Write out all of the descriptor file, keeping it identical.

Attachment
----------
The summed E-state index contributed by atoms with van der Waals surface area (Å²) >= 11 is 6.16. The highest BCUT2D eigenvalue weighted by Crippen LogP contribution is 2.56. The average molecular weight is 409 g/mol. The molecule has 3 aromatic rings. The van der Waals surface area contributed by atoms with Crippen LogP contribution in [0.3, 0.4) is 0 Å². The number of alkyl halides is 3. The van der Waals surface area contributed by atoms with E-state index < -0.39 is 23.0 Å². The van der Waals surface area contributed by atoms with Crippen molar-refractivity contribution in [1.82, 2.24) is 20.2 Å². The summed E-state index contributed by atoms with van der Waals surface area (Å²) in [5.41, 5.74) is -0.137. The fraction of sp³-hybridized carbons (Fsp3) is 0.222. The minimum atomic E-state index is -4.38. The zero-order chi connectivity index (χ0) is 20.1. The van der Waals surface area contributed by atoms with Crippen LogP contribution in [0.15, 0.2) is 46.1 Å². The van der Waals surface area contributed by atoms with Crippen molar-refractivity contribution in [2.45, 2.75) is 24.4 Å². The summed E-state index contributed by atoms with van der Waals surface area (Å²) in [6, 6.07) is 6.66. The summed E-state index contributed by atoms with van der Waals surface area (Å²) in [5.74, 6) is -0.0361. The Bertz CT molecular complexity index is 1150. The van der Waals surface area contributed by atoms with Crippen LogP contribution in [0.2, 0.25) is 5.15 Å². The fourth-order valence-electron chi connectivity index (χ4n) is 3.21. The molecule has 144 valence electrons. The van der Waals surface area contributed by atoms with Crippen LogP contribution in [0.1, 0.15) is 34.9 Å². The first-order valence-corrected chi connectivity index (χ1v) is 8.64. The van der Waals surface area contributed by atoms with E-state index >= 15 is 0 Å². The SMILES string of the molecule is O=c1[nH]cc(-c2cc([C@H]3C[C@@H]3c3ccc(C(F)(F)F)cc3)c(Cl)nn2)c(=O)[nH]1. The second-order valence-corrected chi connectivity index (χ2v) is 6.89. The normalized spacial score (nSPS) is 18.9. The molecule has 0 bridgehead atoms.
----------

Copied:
The summed E-state index contributed by atoms with van der Waals surface area (Å²) >= 11 is 6.16. The highest BCUT2D eigenvalue weighted by Crippen LogP contribution is 2.56. The average molecular weight is 409 g/mol. The molecule has 3 aromatic rings. The van der Waals surface area contributed by atoms with Crippen LogP contribution in [0.3, 0.4) is 0 Å². The number of alkyl halides is 3. The van der Waals surface area contributed by atoms with E-state index < -0.39 is 23.0 Å². The van der Waals surface area contributed by atoms with Crippen molar-refractivity contribution in [1.82, 2.24) is 20.2 Å². The summed E-state index contributed by atoms with van der Waals surface area (Å²) in [5.41, 5.74) is -0.137. The fraction of sp³-hybridized carbons (Fsp3) is 0.222. The minimum atomic E-state index is -4.38. The zero-order chi connectivity index (χ0) is 20.1. The van der Waals surface area contributed by atoms with Crippen LogP contribution in [0.15, 0.2) is 46.1 Å². The van der Waals surface area contributed by atoms with Crippen molar-refractivity contribution in [2.45, 2.75) is 24.4 Å². The summed E-state index contributed by atoms with van der Waals surface area (Å²) in [6, 6.07) is 6.66. The summed E-state index contributed by atoms with van der Waals surface area (Å²) in [5.74, 6) is -0.0361. The Bertz CT molecular complexity index is 1150. The van der Waals surface area contributed by atoms with Crippen LogP contribution in [0.2, 0.25) is 5.15 Å². The fourth-order valence-electron chi connectivity index (χ4n) is 3.21. The molecule has 144 valence electrons. The van der Waals surface area contributed by atoms with Crippen LogP contribution in [0.1, 0.15) is 34.9 Å². The first-order valence-corrected chi connectivity index (χ1v) is 8.64. The van der Waals surface area contributed by atoms with E-state index >= 15 is 0 Å². The SMILES string of the molecule is O=c1[nH]cc(-c2cc([C@H]3C[C@@H]3c3ccc(C(F)(F)F)cc3)c(Cl)nn2)c(=O)[nH]1. The second-order valence-corrected chi connectivity index (χ2v) is 6.89. The normalized spacial score (nSPS) is 18.9. The molecule has 0 bridgehead atoms.